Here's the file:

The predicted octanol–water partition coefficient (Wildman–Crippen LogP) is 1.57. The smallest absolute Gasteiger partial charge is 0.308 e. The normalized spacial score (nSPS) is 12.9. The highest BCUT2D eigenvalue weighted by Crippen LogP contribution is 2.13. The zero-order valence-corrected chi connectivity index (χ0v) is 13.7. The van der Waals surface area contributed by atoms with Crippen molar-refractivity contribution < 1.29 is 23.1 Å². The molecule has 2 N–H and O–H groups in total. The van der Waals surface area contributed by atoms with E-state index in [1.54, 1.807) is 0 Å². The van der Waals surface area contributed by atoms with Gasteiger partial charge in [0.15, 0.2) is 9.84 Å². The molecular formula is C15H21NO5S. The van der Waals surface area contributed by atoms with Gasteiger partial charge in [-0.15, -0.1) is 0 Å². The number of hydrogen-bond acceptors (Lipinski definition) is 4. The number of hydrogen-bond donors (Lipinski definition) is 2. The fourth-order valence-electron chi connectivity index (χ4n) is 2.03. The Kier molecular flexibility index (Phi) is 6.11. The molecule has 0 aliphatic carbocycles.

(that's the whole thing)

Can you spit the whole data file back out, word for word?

The predicted octanol–water partition coefficient (Wildman–Crippen LogP) is 1.57. The smallest absolute Gasteiger partial charge is 0.308 e. The normalized spacial score (nSPS) is 12.9. The highest BCUT2D eigenvalue weighted by Crippen LogP contribution is 2.13. The zero-order valence-corrected chi connectivity index (χ0v) is 13.7. The van der Waals surface area contributed by atoms with Crippen molar-refractivity contribution < 1.29 is 23.1 Å². The molecule has 2 N–H and O–H groups in total. The van der Waals surface area contributed by atoms with E-state index in [1.54, 1.807) is 0 Å². The van der Waals surface area contributed by atoms with Gasteiger partial charge in [0.15, 0.2) is 9.84 Å². The molecular formula is C15H21NO5S. The van der Waals surface area contributed by atoms with Gasteiger partial charge in [-0.15, -0.1) is 0 Å². The number of hydrogen-bond acceptors (Lipinski definition) is 4. The number of hydrogen-bond donors (Lipinski definition) is 2. The fourth-order valence-electron chi connectivity index (χ4n) is 2.03. The Kier molecular flexibility index (Phi) is 6.11. The molecule has 0 aliphatic carbocycles.